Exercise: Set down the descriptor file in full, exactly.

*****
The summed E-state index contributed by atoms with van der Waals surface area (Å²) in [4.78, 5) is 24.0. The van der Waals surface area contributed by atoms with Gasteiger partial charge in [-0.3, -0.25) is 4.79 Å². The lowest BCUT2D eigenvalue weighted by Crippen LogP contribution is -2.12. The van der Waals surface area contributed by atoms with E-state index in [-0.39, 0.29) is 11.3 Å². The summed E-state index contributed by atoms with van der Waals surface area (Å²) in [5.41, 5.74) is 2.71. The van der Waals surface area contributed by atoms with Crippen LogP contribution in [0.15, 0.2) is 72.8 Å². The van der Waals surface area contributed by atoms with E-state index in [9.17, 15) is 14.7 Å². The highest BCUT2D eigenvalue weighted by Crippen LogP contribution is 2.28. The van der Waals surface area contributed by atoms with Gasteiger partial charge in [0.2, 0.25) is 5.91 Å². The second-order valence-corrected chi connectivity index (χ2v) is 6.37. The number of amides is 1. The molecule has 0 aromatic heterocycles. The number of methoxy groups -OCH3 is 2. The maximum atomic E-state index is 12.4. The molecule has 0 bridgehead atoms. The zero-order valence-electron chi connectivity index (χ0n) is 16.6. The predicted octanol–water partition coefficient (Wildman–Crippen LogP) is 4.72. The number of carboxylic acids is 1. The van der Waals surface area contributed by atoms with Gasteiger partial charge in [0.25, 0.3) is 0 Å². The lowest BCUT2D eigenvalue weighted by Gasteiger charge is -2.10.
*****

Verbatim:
The summed E-state index contributed by atoms with van der Waals surface area (Å²) in [4.78, 5) is 24.0. The van der Waals surface area contributed by atoms with Gasteiger partial charge in [-0.3, -0.25) is 4.79 Å². The lowest BCUT2D eigenvalue weighted by Crippen LogP contribution is -2.12. The van der Waals surface area contributed by atoms with E-state index in [-0.39, 0.29) is 11.3 Å². The summed E-state index contributed by atoms with van der Waals surface area (Å²) in [5.41, 5.74) is 2.71. The van der Waals surface area contributed by atoms with Crippen LogP contribution in [0.15, 0.2) is 72.8 Å². The van der Waals surface area contributed by atoms with E-state index in [9.17, 15) is 14.7 Å². The highest BCUT2D eigenvalue weighted by Crippen LogP contribution is 2.28. The van der Waals surface area contributed by atoms with Gasteiger partial charge in [0.2, 0.25) is 5.91 Å². The second-order valence-corrected chi connectivity index (χ2v) is 6.37. The number of amides is 1. The molecule has 0 aromatic heterocycles. The number of methoxy groups -OCH3 is 2. The maximum atomic E-state index is 12.4. The molecule has 0 bridgehead atoms. The zero-order valence-electron chi connectivity index (χ0n) is 16.6. The predicted octanol–water partition coefficient (Wildman–Crippen LogP) is 4.72. The number of carboxylic acids is 1. The van der Waals surface area contributed by atoms with Gasteiger partial charge in [0.25, 0.3) is 0 Å². The lowest BCUT2D eigenvalue weighted by Gasteiger charge is -2.10.